To that end, underwriters must not rely on assumptions, stereotypes or generalisations about people with disabilities. All decisions must be based on relevant information or data available at the time, which will form the basis of the underwriting process. This includes actuarial or statistical data, medical research information and medical reports about an individual.
Good insurers regularly review their underwriting guide to ensure it is based on reliable, up-to-date information that it is reasonable for its underwriters. The chief medical officer may be required to help interpret medical information to assist in making an accurate underwriting assessment.
It may be that the opinion and advice of a CMO alone is not sufficient and, in some cases, underwriters will seek advice from a medical specialist in the appropriate discipline. The example below taken from the guide shows how an application should be treated to ensure compliance with the DDA.
A man aged 38 sends you an application form for life cover and income protection. He has answered 'yes' to a question that asks whether the applicant has ever had any form of mental or stress related illness that involved treatment and/or resulted in time off work.
You find out from his GP that he had been suffering from anxiety related symptoms that started about seven years ago. At the time, he had two weeks off work but had no prior history of anxiety. He was prescribed Seroxat and was referred to a community psychiatric nurse.
Over the next two years, the anxiety was gradually resolved and the treatment stopped. Since then, he has been symptom-free for the past five years.
In the circumstances of the case, you accept the life cover and income protection on standard terms with no extra premium.
In this example, a factor that may influence the decision may be the deferred period for which the man applies. This emphasises the importance of taking individual circumstances into account.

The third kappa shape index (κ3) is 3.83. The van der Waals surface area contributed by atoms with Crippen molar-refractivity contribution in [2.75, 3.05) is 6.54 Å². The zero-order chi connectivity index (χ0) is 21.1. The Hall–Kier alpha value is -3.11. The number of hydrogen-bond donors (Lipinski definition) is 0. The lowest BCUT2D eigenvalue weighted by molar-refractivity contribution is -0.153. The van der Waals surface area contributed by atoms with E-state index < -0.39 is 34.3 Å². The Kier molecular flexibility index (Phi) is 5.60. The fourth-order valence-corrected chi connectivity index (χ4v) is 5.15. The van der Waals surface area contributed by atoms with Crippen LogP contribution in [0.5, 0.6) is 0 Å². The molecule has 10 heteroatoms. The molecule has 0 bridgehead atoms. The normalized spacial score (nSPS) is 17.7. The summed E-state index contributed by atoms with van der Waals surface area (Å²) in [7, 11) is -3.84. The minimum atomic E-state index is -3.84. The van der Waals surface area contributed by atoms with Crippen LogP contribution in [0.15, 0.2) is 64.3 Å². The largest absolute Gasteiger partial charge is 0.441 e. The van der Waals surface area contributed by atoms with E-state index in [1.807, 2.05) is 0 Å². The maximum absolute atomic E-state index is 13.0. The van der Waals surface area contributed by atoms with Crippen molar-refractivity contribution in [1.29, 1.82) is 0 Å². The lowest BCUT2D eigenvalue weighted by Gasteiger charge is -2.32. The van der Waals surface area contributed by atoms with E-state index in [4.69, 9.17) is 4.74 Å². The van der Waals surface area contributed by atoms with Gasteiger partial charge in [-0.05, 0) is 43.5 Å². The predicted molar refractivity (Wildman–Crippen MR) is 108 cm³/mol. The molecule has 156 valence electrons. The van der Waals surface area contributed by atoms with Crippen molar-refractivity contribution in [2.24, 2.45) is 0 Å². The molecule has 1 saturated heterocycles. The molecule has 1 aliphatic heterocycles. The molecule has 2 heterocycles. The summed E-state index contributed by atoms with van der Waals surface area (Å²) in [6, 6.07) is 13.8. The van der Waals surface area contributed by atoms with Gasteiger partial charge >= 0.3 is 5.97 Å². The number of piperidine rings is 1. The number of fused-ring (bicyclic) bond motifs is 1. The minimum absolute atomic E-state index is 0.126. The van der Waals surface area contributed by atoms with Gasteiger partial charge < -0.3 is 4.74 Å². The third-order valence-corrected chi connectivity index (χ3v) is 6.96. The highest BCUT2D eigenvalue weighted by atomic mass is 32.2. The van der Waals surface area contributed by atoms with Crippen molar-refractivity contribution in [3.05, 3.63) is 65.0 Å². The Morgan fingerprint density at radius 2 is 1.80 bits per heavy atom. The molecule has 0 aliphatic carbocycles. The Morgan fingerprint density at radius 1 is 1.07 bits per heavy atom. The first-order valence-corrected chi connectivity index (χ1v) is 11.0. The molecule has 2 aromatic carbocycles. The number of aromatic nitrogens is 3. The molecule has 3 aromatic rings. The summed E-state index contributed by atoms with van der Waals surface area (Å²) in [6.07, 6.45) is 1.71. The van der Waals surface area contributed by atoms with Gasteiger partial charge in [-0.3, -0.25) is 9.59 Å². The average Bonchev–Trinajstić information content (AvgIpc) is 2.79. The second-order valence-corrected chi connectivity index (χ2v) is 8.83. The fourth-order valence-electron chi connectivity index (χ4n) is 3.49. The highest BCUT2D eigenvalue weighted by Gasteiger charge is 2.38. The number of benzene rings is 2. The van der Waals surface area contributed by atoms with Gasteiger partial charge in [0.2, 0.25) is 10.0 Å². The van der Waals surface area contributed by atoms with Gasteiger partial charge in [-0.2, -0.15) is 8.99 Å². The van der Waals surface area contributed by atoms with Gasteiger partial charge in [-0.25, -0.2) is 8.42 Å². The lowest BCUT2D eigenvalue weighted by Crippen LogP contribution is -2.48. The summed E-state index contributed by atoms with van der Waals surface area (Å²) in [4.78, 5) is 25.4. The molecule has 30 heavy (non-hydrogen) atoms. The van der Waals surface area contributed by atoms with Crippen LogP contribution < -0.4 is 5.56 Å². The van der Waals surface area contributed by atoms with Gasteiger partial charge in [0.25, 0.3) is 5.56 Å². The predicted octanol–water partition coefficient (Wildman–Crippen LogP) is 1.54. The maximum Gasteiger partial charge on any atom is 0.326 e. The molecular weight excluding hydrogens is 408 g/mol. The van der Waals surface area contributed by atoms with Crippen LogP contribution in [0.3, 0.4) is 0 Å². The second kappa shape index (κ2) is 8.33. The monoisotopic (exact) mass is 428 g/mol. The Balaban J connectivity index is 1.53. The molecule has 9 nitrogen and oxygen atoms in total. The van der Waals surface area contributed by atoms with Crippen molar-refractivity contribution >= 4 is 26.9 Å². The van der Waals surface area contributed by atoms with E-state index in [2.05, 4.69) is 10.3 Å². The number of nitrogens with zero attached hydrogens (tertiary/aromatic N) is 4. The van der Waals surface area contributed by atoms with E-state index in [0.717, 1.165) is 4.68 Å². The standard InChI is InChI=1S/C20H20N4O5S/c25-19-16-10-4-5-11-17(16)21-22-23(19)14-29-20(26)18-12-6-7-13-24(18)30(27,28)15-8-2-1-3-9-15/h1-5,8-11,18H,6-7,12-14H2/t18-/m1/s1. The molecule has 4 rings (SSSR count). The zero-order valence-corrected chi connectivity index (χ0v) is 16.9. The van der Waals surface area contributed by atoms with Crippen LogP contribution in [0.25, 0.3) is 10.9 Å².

Another fairly typical example of underwriting practice by life offices is to remove conditions and apply an exclusion from the cover on offer. A robust underwriting assessment would also take into account the possibility of offering full cover with an extra premium. The DDA requires that if a life office is unable to offer full cover for, say, critical illness, even with an extra premium, cover should be offered proactively subject to an appropriate exclusion as an alternative to declining cover.
Applying an exclusion
A man applying for critical illness cover has a history of cancer. In the circumstances of the case, you may decide to remove cancer as an insured event. In addition, you may also decide to apply the exclusion to avoid claims arising from a recurrence of the cancer in the spine or brain causing paralysis or stroke.
The remaining cover still offers good value for the male customer because the majority of critical illness claims for men result from illnesses related to ischaemic heart disease. These would still be covered.
In this example, again taken from the guide, the man applying may have had testicular cancer four years ago with no evidence of recurrence.
Here, the underwriter may make the exclusion above but allow all the remaining critical illness cover at standard rates. It is ultimately the individual's decision on whether to proceed with the cover, even though the normal cover is reduced.
Finally, when policies are re-underwritten, insurers must apply the same considerations about the DDA to them if, for example, there is an increase to the amount of cover or if the policy is restarted after a lapse.
When an insurer reviews terms for an individual policy taken out before the DDA came into force, the DDA applies to the review and to the policy thereafter with the following exceptions:
l The DDA does not allow any policyholder that took out a policy before December 1996 to ask companies to review policy terms according to the provisions of the DDA, unless the policy itself gives the policyholder the right to invoke a review.
l The Act does not apply to premium reviews that apply to all policyholders, for example, a change to the mortality rates that applies to all policyholders or the periodic reviews that apply to many types of unit-linked policies when the individual policies reach their review date.
The guide, which is available via the ABI website at www.abi.org.uk, is a useful first step for insurers to make sure they not only comply with the law, but also highlights the commercial advantages in making their products available to the 8.5 million people in the UK with disabilities. That's a section of the population that insurers ignore at their peril.
Insurers are now legally bound to comply with ABI guidelines when underwriting applicants with disabilities.
The guide means disabled clients can expect the same level of service from all providers.
Underwriters must base their decisions on relevant data rather than assumptions about the applicant's circumstances.